==========

Fruit are generally viewed as perishable, though it is up to the individual to decide when they have "perished".

Image
Words are a game. Sometimes I play alone, but you are welcome to play, too.
User avatar
Algot Runeman
Trailblazer
 
Posts: 4456
Joined: Mon Oct 29, 2007 6:04 pm
Location: Massachusetts, USA

Re: GAME: Word of the Day (WOTD)

Postby Algot Runeman » Mon Feb 03, 2020 9:14 am

widen

/ˈwʌɪd(ə)n/
verb
Make or become wider.
with object ‘we should widen the scope of our investigation’
no object ‘his grin widened’

==========

Urban Planning

"We'll just widen the midden."
-- "Twill be tough to keep it hidden."
"Just do as you're bidden."
"Oh, too, plant a row of trees
So my own view will still please."

Thus the masses are overridden.

Image
Words are a game. Sometimes I play alone, but you are welcome to play, too.
User avatar
Algot Runeman
Trailblazer
 
Posts: 4456
Joined: Mon Oct 29, 2007 6:04 pm
Location: Massachusetts, USA

Re: GAME: Word of the Day (WOTD)

Postby Algot Runeman » Tue Feb 04, 2020 10:22 am

twirl

/twəːl/
verb
[no object]
1 Spin quickly and lightly round, especially repeatedly.
1.1 with object Cause to rotate.
noun
1 An act of spinning.
1.1 A spiralling or swirling shape, especially a flourish made with a pen.

Origin
Late 16th century probably an alteration (by association with whirl) of tirl, a variant of archaic trill ‘twiddle, spin’.

==========

Theresa thrilled the judges and audience alike with her scintillating twirls and athletic leaps.

Image
Words are a game. Sometimes I play alone, but you are welcome to play, too.
User avatar
Algot Runeman
Trailblazer
 
Posts: 4456
Joined: Mon Oct 29, 2007 6:04 pm
Location: Massachusetts, USA

Re: GAME: Word of the Day (WOTD)

Postby E Pericoloso Sporgersi » Tue Feb 04, 2020 11:14 am

Algot Runeman wrote:twirl

It *is* more elegant than twerk.
Also, twerking my butt makes my back hurt, twirling a stick doesn't.
Image
Image
User avatar
E Pericoloso Sporgersi
Sir E of the Knights Errant
 
Posts: 3452
Joined: Fri Jun 19, 2009 11:31 pm
Location: Flanders, Belgium, EU

Re: GAME: Word of the Day (WOTD)

Postby voralfred » Wed Feb 05, 2020 2:30 am

I wont pretend that this is a normal function of this thread to suggest future choices of alternate WOTDs if the official one is a repeat. But why not widen our scope ?

EPS has just activated some brainwaves in my skull. He brought to my attention that "borealopithecine" has never been used. In fact this word does not really exist, it is a neologism invented by Charles Spano Jr. in his (quite funny) short SF story Gain of Truth to describe a fictitious primate whose remains were found frozen in the tundra, and who was cloned to recreate the species.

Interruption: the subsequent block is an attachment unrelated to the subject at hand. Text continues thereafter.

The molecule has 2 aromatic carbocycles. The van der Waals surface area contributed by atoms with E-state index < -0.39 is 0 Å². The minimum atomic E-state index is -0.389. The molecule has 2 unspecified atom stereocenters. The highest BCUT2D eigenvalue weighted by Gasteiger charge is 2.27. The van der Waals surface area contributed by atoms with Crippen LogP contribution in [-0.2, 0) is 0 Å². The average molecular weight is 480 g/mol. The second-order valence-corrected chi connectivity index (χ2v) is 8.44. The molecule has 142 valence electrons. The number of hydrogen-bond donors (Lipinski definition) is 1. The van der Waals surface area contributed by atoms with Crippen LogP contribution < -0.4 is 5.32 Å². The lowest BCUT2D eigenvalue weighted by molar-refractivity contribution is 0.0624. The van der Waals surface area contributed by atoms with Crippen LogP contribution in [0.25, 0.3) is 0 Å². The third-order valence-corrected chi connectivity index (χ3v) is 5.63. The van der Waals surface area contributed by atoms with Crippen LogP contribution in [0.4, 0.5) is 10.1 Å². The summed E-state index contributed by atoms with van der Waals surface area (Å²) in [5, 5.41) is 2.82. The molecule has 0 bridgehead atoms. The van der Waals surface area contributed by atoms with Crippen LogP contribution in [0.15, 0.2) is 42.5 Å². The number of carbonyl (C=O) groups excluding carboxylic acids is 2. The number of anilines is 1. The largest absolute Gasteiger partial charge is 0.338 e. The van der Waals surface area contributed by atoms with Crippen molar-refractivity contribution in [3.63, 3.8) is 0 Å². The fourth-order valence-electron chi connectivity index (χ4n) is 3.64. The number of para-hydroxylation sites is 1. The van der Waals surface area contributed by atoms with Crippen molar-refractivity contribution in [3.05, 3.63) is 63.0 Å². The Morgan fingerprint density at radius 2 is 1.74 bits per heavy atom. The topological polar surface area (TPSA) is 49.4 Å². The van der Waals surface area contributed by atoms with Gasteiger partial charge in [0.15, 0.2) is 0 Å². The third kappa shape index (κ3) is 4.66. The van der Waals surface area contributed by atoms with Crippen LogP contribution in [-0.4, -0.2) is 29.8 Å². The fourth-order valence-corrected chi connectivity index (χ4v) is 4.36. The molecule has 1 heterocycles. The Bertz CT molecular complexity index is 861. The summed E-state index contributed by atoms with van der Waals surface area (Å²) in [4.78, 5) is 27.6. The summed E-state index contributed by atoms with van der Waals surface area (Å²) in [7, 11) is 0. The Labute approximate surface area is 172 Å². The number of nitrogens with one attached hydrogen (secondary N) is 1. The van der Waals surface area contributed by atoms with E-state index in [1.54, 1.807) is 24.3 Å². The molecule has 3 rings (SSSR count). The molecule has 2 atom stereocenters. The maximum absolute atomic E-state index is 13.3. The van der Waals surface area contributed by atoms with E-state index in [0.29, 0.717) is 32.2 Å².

The point is that "australopithecine" has never been used either as WOTD (though it does appear in a post by EPS about the WOTD "holocene"). So either the existing word or the funny neologism might be used.

What do you think, Algot ?
Human is as human does....Animals don't weep, Nine

LMB, The Labyrinth
User avatar
voralfred
Carpal Tunnel Victim
 
Posts: 5539
Joined: Tue Dec 19, 2006 3:53 am
Location: Paris

Re: GAME: Word of the Day (WOTD)

Postby Algot Runeman » Wed Feb 05, 2020 8:21 am

voralfred wrote:I wont pretend that this is a normal function of this thread to suggest future choices of alternate WOTDs if the official one is a repeat. But why not widen our scope ?

...

What do you think, Algot ?


Shockt! Yewz naow waant mee 2 alzo think!

It would be interesting to accumulate a set of neologism words to be dropped in as needed. Especially since the forum offers space for an extended explanation of the word origin, something more than usually done. The idea will need to percolate through the active group here. As the current arbiter of word choice, I admit that I am lazy. I happily take the Lexico word and run with it as the easy way out. I'm definitely not a lexicographer and don't have any specific awareness of neologisms in general.

Any neologists watching? (Yes, that's a word, found in at least some online dictionaries.)
Next big question: Should we discriminate among: protologisms, prelogisms and neologisms? https://en.wikipedia.org/wiki/Neologism

Please don't get me started on this sort of "definition" in an online dictionary (Lexico, in this case).

Image
[As it turns out, today will be an alternate-word day. Lexico offered "gala", a fine word, but too short for our forum software to validate as used or not. Sigh!]
Words are a game. Sometimes I play alone, but you are welcome to play, too.
User avatar
Algot Runeman
Trailblazer
 
Posts: 4456
Joined: Mon Oct 29, 2007 6:04 pm
Location: Massachusetts, USA

Re: GAME: Word of the Day (WOTD)

Postby Algot Runeman » Wed Feb 05, 2020 8:43 am

nitwit

/ˈnɪtwɪt/
noun
informal
A silly or foolish person (often as a general term of abuse)

Origin
Early 20th century apparently from nit+ wit.

==========

Sometimes it can be difficult to determine if a person is an expert neologist, expanding our language with intent, or merely a babbling nitwit.

Image

[Thanks to praiseworthy, perpetual participant, voralfred, for the impetus to expose us to a nonce or two.]
Words are a game. Sometimes I play alone, but you are welcome to play, too.
User avatar
Algot Runeman
Trailblazer
 
Posts: 4456
Joined: Mon Oct 29, 2007 6:04 pm
Location: Massachusetts, USA

Re: GAME: Word of the Day (WOTD)

Postby Algot Runeman » Thu Feb 06, 2020 9:36 am

apricate

verb - intransitive
(rare)

To bask in the sun, sunbathe

Origin
From Latin apricus (“sunny, having lots of sunshine; warmed by the sun”) +‎ -ate. Apricus is derived from aperiō (“to open; to uncover”) (Wiktionary)

==========

April apricated often at the beach every summer. Arthur and also Andrea appreciated it.

Image

[Today's word was not available in Lexico's lexicon. It is that rare. It isn't, a neologism, though. Lexico's offering today was inscrutable, used here in January 2007.]
Words are a game. Sometimes I play alone, but you are welcome to play, too.
User avatar
Algot Runeman
Trailblazer
 
Posts: 4456
Joined: Mon Oct 29, 2007 6:04 pm
Location: Massachusetts, USA

Re: GAME: Word of the Day (WOTD)

Postby Algot Runeman » Fri Feb 07, 2020 9:44 am

pooch

/puːtʃ/
noun
informal
A dog.

Origin
1920s of unknown origin.

==========

Proud people probably prefer prominent pooches.

Image
Words are a game. Sometimes I play alone, but you are welcome to play, too.
User avatar
Algot Runeman
Trailblazer
 
Posts: 4456
Joined: Mon Oct 29, 2007 6:04 pm
Location: Massachusetts, USA

Re: GAME: Word of the Day (WOTD)